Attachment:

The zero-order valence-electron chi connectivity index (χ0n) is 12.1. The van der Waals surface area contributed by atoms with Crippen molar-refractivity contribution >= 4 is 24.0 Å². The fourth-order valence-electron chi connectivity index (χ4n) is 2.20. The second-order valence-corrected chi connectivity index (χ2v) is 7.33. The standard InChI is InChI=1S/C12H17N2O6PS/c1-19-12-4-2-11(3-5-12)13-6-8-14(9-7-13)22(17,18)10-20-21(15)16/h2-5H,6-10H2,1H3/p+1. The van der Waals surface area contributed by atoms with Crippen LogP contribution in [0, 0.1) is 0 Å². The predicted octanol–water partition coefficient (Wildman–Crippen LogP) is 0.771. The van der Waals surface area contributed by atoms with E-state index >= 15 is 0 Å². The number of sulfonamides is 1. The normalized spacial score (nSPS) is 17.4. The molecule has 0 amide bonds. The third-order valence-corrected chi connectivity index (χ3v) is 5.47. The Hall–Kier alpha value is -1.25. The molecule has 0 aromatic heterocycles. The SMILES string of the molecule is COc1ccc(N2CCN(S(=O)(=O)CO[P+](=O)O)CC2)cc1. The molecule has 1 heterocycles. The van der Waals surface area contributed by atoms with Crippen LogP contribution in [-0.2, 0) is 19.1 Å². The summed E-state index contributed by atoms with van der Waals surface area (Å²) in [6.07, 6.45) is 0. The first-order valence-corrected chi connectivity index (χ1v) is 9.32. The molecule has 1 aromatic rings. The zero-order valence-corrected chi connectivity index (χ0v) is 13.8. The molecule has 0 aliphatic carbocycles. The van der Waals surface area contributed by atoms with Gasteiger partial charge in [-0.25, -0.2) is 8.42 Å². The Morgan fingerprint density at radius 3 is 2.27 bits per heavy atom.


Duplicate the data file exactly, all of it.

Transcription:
The zero-order valence-electron chi connectivity index (χ0n) is 12.1. The van der Waals surface area contributed by atoms with Crippen molar-refractivity contribution >= 4 is 24.0 Å². The fourth-order valence-electron chi connectivity index (χ4n) is 2.20. The second-order valence-corrected chi connectivity index (χ2v) is 7.33. The standard InChI is InChI=1S/C12H17N2O6PS/c1-19-12-4-2-11(3-5-12)13-6-8-14(9-7-13)22(17,18)10-20-21(15)16/h2-5H,6-10H2,1H3/p+1. The van der Waals surface area contributed by atoms with Crippen LogP contribution in [0, 0.1) is 0 Å². The predicted octanol–water partition coefficient (Wildman–Crippen LogP) is 0.771. The van der Waals surface area contributed by atoms with E-state index >= 15 is 0 Å². The number of sulfonamides is 1. The normalized spacial score (nSPS) is 17.4. The molecule has 0 amide bonds. The third-order valence-corrected chi connectivity index (χ3v) is 5.47. The Hall–Kier alpha value is -1.25. The molecule has 0 aromatic heterocycles. The SMILES string of the molecule is COc1ccc(N2CCN(S(=O)(=O)CO[P+](=O)O)CC2)cc1. The molecule has 1 heterocycles. The van der Waals surface area contributed by atoms with Crippen LogP contribution in [-0.2, 0) is 19.1 Å². The summed E-state index contributed by atoms with van der Waals surface area (Å²) in [6.07, 6.45) is 0. The first-order valence-corrected chi connectivity index (χ1v) is 9.32. The molecule has 1 aromatic rings. The zero-order valence-corrected chi connectivity index (χ0v) is 13.8. The molecule has 0 aliphatic carbocycles. The van der Waals surface area contributed by atoms with Gasteiger partial charge in [-0.25, -0.2) is 8.42 Å². The Morgan fingerprint density at radius 3 is 2.27 bits per heavy atom.